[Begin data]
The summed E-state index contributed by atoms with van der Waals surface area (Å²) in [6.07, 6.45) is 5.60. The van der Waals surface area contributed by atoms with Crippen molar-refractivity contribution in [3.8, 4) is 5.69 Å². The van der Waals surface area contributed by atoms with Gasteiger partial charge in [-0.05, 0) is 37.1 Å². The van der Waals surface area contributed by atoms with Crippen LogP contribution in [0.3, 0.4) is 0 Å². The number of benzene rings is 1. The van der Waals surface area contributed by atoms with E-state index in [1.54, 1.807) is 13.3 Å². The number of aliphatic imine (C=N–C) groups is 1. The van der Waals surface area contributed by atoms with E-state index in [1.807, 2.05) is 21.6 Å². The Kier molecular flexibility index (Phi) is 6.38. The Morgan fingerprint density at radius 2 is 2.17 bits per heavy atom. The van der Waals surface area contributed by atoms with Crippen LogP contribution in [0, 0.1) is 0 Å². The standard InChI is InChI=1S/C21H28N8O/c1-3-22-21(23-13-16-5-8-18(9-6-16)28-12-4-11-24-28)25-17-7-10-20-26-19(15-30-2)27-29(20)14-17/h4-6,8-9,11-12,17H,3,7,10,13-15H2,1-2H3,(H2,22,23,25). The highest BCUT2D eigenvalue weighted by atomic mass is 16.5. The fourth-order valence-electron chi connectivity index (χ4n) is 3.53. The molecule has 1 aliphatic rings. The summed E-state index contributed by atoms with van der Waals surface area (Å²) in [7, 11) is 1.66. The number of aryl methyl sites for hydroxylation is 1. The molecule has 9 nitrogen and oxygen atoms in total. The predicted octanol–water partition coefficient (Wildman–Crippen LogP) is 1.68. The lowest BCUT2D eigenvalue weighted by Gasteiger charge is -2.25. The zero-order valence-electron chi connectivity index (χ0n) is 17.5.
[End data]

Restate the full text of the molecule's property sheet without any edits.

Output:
The summed E-state index contributed by atoms with van der Waals surface area (Å²) in [6.07, 6.45) is 5.60. The van der Waals surface area contributed by atoms with Crippen molar-refractivity contribution in [3.8, 4) is 5.69 Å². The van der Waals surface area contributed by atoms with Gasteiger partial charge in [-0.05, 0) is 37.1 Å². The van der Waals surface area contributed by atoms with Crippen LogP contribution in [0.3, 0.4) is 0 Å². The number of benzene rings is 1. The van der Waals surface area contributed by atoms with E-state index in [1.54, 1.807) is 13.3 Å². The number of aliphatic imine (C=N–C) groups is 1. The van der Waals surface area contributed by atoms with E-state index in [1.807, 2.05) is 21.6 Å². The Kier molecular flexibility index (Phi) is 6.38. The Morgan fingerprint density at radius 2 is 2.17 bits per heavy atom. The van der Waals surface area contributed by atoms with Crippen LogP contribution in [0, 0.1) is 0 Å². The standard InChI is InChI=1S/C21H28N8O/c1-3-22-21(23-13-16-5-8-18(9-6-16)28-12-4-11-24-28)25-17-7-10-20-26-19(15-30-2)27-29(20)14-17/h4-6,8-9,11-12,17H,3,7,10,13-15H2,1-2H3,(H2,22,23,25). The highest BCUT2D eigenvalue weighted by atomic mass is 16.5. The fourth-order valence-electron chi connectivity index (χ4n) is 3.53. The molecule has 1 aliphatic rings. The summed E-state index contributed by atoms with van der Waals surface area (Å²) in [7, 11) is 1.66. The number of aryl methyl sites for hydroxylation is 1. The molecule has 9 nitrogen and oxygen atoms in total. The predicted octanol–water partition coefficient (Wildman–Crippen LogP) is 1.68. The lowest BCUT2D eigenvalue weighted by Gasteiger charge is -2.25. The zero-order valence-electron chi connectivity index (χ0n) is 17.5.